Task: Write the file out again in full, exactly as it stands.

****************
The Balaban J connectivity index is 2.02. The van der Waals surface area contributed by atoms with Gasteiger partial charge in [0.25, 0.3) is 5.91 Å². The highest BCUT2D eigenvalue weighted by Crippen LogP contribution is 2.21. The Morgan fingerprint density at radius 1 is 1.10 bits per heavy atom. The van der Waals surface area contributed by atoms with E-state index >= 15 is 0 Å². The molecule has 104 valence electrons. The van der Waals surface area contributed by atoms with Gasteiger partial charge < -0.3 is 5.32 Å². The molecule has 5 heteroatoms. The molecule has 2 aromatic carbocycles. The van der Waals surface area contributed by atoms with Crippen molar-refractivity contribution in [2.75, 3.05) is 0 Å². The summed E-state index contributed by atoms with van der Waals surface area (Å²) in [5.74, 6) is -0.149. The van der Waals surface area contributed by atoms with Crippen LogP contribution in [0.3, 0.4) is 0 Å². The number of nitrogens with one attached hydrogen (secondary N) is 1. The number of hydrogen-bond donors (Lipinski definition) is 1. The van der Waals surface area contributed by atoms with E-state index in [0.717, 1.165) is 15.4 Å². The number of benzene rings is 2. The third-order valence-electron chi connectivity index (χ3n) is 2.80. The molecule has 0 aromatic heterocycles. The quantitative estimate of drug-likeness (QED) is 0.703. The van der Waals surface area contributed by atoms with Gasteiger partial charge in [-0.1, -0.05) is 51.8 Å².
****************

The Balaban J connectivity index is 2.02. The van der Waals surface area contributed by atoms with Gasteiger partial charge in [0.25, 0.3) is 5.91 Å². The highest BCUT2D eigenvalue weighted by Crippen LogP contribution is 2.21. The Morgan fingerprint density at radius 1 is 1.10 bits per heavy atom. The van der Waals surface area contributed by atoms with E-state index >= 15 is 0 Å². The molecule has 104 valence electrons. The van der Waals surface area contributed by atoms with Gasteiger partial charge < -0.3 is 5.32 Å². The molecule has 5 heteroatoms. The molecule has 2 aromatic carbocycles. The van der Waals surface area contributed by atoms with Crippen molar-refractivity contribution in [2.75, 3.05) is 0 Å². The summed E-state index contributed by atoms with van der Waals surface area (Å²) in [5.74, 6) is -0.149. The van der Waals surface area contributed by atoms with Crippen LogP contribution in [0.3, 0.4) is 0 Å². The number of nitrogens with one attached hydrogen (secondary N) is 1. The number of hydrogen-bond donors (Lipinski definition) is 1. The van der Waals surface area contributed by atoms with E-state index in [0.717, 1.165) is 15.4 Å². The number of benzene rings is 2. The third-order valence-electron chi connectivity index (χ3n) is 2.80. The molecule has 0 aromatic heterocycles. The quantitative estimate of drug-likeness (QED) is 0.703. The van der Waals surface area contributed by atoms with Gasteiger partial charge in [-0.1, -0.05) is 51.8 Å².